What does it take to support and grow a worldwide brand trusted and loved by so many people like Ben and Jerry’s?
In a recent episode, we sat down with Rebecca Robinson, Head of Marketing Operations for North America at Ben and Jerry’s, to find out. She gave insights into the company’s unique journey and explained exactly what goes into growing and maintaining such a unique, equitable brand.
In this fun and delightful conversation with Rebecca, we got to hear about the culture at Ben and Jerry’s and discussed:
- Nurturing relationships with a broad variety of customers
- Knowing not only how to reach your customer, but also understanding where your brand stands in it’s own lifecycle
- Why authenticity and honesty are critical to brand equity
Building Great Relationships
Ben and Jerry’s was founded by two people (you guessed it — Ben and Jerry) on a mission to offer the tastiest ice cream via a sustainable model they call “linked prosperity.”
The model is broken down into 3 parts:
- The product mission
Their product mission couldn’t be simpler: create the best ice cream money can buy, using only all-natural ingredients and minimizing harm to the planet.
- The economic mission
Their economic mission is to increase value for their stakeholders, growing the company in a sustainable way.
- The social mission
Their social mission is to use the company in innovative ways to make the world a better place, respecting the crucial role business plays in society — which the company seeks to transform into one that is more equitable for all.
Marketing Ops’ Role
For Rebecca, the commitment to changing the world through delicious ice cream is a large part of what drew her to the company in the first place. And heading up Marketing Ops, she’s helping the company achieve its goals in myriad ways.
One aspect she points to as vital in her role is the cross-functional nature of the position: Marketing Ops gets to work with every other team to ensure everybody is aligned in serving the core values of the company — and constantly reevaluating the current systems to find areas that can be fine-tuned to promote sustainability, equity and profitable growth.
“In marketing operations, you're an enabler, helping all of these other teams do what they're doing by providing profitable growth and driving that economic mission.” — Rebecca Robinson
Of course, to achieve such ambitious goals, it’s equally important that she reaches and engages those in the community who support them with their loyalty — and their dollars.
But that’s not always as easy as it might seem.
Reaching Your Customer
When it comes to engaging customers. Rebecca points out that, in some companies, the metrics aren’t as well tuned as one would hope.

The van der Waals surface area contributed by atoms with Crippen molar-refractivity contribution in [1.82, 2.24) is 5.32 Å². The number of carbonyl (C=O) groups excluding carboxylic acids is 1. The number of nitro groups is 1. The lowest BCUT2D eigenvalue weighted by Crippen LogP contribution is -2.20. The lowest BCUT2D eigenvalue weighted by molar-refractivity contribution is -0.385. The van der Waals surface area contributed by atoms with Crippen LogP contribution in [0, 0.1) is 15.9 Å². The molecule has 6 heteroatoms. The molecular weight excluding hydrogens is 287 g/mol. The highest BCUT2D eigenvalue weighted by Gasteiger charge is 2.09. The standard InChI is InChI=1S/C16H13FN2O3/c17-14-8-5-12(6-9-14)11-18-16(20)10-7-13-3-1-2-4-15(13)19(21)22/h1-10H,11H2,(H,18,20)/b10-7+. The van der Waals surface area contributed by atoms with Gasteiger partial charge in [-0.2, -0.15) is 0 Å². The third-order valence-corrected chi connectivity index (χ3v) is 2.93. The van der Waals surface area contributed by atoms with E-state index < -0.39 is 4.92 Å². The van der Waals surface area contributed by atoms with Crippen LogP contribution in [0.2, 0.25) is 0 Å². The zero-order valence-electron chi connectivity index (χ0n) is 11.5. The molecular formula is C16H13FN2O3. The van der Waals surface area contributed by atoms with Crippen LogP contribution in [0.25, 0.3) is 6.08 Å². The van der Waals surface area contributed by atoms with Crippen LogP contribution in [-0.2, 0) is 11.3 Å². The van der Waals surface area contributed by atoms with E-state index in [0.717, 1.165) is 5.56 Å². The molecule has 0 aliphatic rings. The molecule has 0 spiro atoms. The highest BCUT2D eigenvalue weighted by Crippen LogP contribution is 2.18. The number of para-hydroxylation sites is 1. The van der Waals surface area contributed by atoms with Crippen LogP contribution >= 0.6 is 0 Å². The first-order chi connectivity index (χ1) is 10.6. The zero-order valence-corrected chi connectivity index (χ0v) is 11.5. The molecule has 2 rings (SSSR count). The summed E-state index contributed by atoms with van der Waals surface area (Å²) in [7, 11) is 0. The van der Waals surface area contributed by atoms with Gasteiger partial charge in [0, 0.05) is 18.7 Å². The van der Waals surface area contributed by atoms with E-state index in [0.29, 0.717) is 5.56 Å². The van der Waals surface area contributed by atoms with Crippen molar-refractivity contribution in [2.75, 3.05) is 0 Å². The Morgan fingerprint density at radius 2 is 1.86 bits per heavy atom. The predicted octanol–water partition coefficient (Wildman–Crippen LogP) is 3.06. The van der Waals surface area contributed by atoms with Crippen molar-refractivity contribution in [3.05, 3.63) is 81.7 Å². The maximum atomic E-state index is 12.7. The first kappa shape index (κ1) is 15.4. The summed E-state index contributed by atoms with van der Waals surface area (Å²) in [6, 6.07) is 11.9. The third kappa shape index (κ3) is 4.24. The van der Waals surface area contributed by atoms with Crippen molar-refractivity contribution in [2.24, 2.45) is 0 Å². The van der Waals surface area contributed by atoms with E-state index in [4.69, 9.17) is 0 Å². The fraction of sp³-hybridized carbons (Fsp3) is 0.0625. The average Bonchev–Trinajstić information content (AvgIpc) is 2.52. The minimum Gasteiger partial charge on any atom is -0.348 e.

The problem is basically this: Often, Marketing Ops doesn’t really know who their customers really are.
That’s because they don’t look at the whole picture, prioritizing engagement, for instance, over actual purchases. While the two are often pretty correlated, failing to see the whole picture can lead you to make false assumptions about your customers — which, ultimately, can be a distraction from fulfilling a social mission as ambitious as Ben and Jerry’s.
“Understand who you’re trying to reach. It’s important for brands to truly know who their consumer is: Who’s buying you and who's engaging with you might be different.” — Rebecca Robinson
Her advice for anyone looking to avoid the pitfalls of such distractions?
Always be aware of not just who you are trying to reach, but also the place you're reaching them from — i.e. understand exactly where you are at in your business lifecycle. This is how you can always be certain about what you are trying to achieve, such as whether you should be trying to drive engagement or conversions — or whatever other goal your brand needs to achieve at its current stage.
You can’t fully get to know your customer when you don’t know yourself.
Growing & Maintaining Brand Equity
When it comes to the secret to growing and maintaining brand equity, Rebecca doesn’t mince words…
Growing and maintaining brand equity = honesty and authenticity.
“Growing brand equity is about people getting what they expect and trusting that you're going to be providing exactly what you're talking to them about.” — Rebecca Robinson
It’s a formula that she acknowledges can be difficult for some because it involves really engaging the community to learn what they really think about your brand and in order to be receptive to their honesty, you need to be honest with yourself — even if they say things you don’t want to hear.
Likewise, you need to always ensure that you follow through with what you say you will do, which means never overpromising and establishing guardrails to make sure you stay transparent and consistent.
That way, your brand’s authentic self will be represented well across all of your marketing, your teams and how you show up in the community.
And while, sure, not every brand is Ben and Jerry’s — a company that practically screams “authenticity” in all it does — it doesn’t make authenticity any less important for your brand.
Your job is to tap into your brand’s own unique identity, honestly and transparently, to channel its unique voice.